Wednesday, December 9, 2009

inspiring the captain

In recent years, Clint Eastwood has blended masculine sentimentality with foreboding themes in a string of morose dramas (Mystic River, Million Dollar Baby, Letters from Iwo Jima, and Changeling). His latest is of a different tone. Invictus is crowd-cheering, inspirational sports drama uplift to the hilt and yet also grounded by its complicated subject matter and an affecting portrayal of Nelson Mandela by Morgan Freeman.

Upon his new presidency in divided South Africa, Mandela becomes invested in the nation's rugby team, the Springboks. He immediately observes that the South African blacks are cheering for the other side. Soon Mandela begins his personal quest to inspire team captain Francois Pienaar (an exceptional Matt Damon) to win the World Cup and for a moment, unite the nation. The title refers to the poem that the imprisoned Mandela found comfort in; he passes it on to Pienaar to unlock his potential to be a true team leader ("I am the captain of my soul").

Based on a book by John Carlin, Anthony Peckham's script is a tightly focused exercise in the classic sports drama but also a subtle reveal of racial tensions in apartheid torn South Africa. Mandela's clashing crew of bodyguards ("the rainbow nation starts here") figure as a sort of microcosm. Instead of emotionally investing with any of the Springboks, the movie centers on Pienaar--a simple, rugged athlete who becomes more passionate about his team and his country as the story progresses. When Pienaar visits Mandela's prison cell, it's an undeniably powerful moment. Invictus is an economical picture: streamlined, stately. I have to admit in the hours after it ended, as in any sports drama that values a good, clean score rather than ambiguity, I felt as if something was missing. And yet the film's shortcomings are somewhat ameliorated by the rigor of Eastwood's direction, especially in the thrilling rugby sequences (the '95 World Cup is practically recreated down to the tiniest detail). ***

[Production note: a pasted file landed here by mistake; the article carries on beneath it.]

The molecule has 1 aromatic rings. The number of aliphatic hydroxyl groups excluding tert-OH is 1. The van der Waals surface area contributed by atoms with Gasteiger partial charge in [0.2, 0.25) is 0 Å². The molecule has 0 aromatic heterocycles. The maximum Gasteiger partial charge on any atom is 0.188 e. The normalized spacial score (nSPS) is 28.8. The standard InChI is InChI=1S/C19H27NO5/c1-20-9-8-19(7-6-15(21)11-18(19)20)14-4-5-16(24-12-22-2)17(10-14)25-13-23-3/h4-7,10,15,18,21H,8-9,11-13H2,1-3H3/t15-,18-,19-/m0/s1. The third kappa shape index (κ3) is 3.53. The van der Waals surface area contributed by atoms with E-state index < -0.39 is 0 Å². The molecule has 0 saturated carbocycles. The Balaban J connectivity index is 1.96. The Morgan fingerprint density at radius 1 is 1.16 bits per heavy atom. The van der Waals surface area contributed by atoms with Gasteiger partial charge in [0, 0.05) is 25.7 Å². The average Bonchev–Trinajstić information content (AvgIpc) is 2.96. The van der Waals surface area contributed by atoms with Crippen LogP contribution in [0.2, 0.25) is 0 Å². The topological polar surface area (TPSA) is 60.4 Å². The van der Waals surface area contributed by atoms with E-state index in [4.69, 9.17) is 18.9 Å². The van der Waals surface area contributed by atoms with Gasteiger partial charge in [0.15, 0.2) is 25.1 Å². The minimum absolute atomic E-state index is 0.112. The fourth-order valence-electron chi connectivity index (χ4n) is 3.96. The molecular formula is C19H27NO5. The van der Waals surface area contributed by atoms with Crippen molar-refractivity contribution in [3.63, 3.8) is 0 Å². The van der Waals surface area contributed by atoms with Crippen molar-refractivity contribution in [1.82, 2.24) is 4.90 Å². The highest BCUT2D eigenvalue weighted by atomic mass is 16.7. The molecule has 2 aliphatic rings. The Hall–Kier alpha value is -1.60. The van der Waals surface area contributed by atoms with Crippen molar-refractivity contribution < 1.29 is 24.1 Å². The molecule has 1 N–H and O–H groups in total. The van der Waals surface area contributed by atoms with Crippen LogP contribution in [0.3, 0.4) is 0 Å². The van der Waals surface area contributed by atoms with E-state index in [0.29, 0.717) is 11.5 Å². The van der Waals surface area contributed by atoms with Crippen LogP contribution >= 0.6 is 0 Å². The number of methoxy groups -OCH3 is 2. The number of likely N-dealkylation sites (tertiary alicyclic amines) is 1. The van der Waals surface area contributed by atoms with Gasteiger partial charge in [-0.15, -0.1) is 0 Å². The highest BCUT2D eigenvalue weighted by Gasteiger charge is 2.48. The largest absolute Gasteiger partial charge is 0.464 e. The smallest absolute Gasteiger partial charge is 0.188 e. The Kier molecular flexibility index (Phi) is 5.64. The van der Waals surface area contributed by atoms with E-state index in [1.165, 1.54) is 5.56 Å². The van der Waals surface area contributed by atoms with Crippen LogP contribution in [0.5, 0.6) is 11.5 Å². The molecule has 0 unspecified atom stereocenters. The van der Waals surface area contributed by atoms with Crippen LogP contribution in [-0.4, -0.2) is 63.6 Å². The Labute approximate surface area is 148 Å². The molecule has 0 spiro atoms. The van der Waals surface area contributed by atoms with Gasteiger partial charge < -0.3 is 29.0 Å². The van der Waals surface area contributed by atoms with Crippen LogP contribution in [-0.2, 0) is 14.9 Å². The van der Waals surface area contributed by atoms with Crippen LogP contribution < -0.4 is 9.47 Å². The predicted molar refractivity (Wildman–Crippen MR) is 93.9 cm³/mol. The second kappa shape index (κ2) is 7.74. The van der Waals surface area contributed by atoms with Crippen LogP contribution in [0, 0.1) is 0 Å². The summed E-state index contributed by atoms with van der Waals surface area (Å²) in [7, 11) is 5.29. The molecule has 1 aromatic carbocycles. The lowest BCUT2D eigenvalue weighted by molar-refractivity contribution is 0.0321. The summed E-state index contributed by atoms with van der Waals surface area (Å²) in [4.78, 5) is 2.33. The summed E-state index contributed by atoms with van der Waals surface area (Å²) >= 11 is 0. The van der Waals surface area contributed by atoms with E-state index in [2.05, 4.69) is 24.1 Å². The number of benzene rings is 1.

Discover more about the film on NPR


  1. I never find Eastwood totally obvious. His style is straightforward and borders on convention, but he is always interested in shades of grey. Even if his films under-achieve, they are always interesting and especially interested in character.

    I think "White Hunter, Black Heart" is great and unfairly forgotten, and believe "Letters From Iwo Jima" may well be his masterpiece and, when coupled alongside (the admittedly lesser) "Flags of our Fathers", perhaps one of the greatest of humanitarian cinematic statements around.

  2. I'm a big fan of Clint Eastwood, both as an actor and director. I do want to see this film. Even if there are flaws in his films, they still are wonderful pieces of film.

  3. Interesting review--I think I'm going to see this one. I have a soft-spot for sports drama, and I really did like Mystic River and Iwo Jima. I thought Iwo Jima was surprisingly even-handed, and hard to watch, at times.



  4. you got me really really excited to see this film, flaws and all! sounds truly inspiring

  5. I had no idea Clint directed this. Now I'm even more excited to go.

  6. This sounds amazing! I got goosebumps watching the trailer (I'm pretty malleable that way!) so I'm glad to hear it's good!